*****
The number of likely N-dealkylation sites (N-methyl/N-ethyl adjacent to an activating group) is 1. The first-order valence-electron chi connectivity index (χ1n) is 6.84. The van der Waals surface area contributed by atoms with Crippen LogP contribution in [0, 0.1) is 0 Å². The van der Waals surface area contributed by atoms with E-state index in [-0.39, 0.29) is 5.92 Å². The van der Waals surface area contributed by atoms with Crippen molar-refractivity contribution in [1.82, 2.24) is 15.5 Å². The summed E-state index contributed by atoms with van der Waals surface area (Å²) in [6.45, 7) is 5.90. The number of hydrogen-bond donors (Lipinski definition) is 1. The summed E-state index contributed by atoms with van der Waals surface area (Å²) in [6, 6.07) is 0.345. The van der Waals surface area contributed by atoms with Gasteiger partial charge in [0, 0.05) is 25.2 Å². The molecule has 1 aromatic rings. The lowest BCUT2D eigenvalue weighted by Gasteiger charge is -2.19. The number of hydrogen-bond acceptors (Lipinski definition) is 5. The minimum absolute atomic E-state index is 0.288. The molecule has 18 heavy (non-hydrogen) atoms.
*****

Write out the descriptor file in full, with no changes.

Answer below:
The number of likely N-dealkylation sites (N-methyl/N-ethyl adjacent to an activating group) is 1. The first-order valence-electron chi connectivity index (χ1n) is 6.84. The van der Waals surface area contributed by atoms with Crippen LogP contribution in [0, 0.1) is 0 Å². The van der Waals surface area contributed by atoms with E-state index in [-0.39, 0.29) is 5.92 Å². The van der Waals surface area contributed by atoms with Crippen molar-refractivity contribution in [1.82, 2.24) is 15.5 Å². The summed E-state index contributed by atoms with van der Waals surface area (Å²) in [6.45, 7) is 5.90. The number of hydrogen-bond donors (Lipinski definition) is 1. The summed E-state index contributed by atoms with van der Waals surface area (Å²) in [6, 6.07) is 0.345. The van der Waals surface area contributed by atoms with Gasteiger partial charge in [0, 0.05) is 25.2 Å². The molecule has 1 aromatic rings. The lowest BCUT2D eigenvalue weighted by Gasteiger charge is -2.19. The number of hydrogen-bond acceptors (Lipinski definition) is 5. The minimum absolute atomic E-state index is 0.288. The molecule has 18 heavy (non-hydrogen) atoms.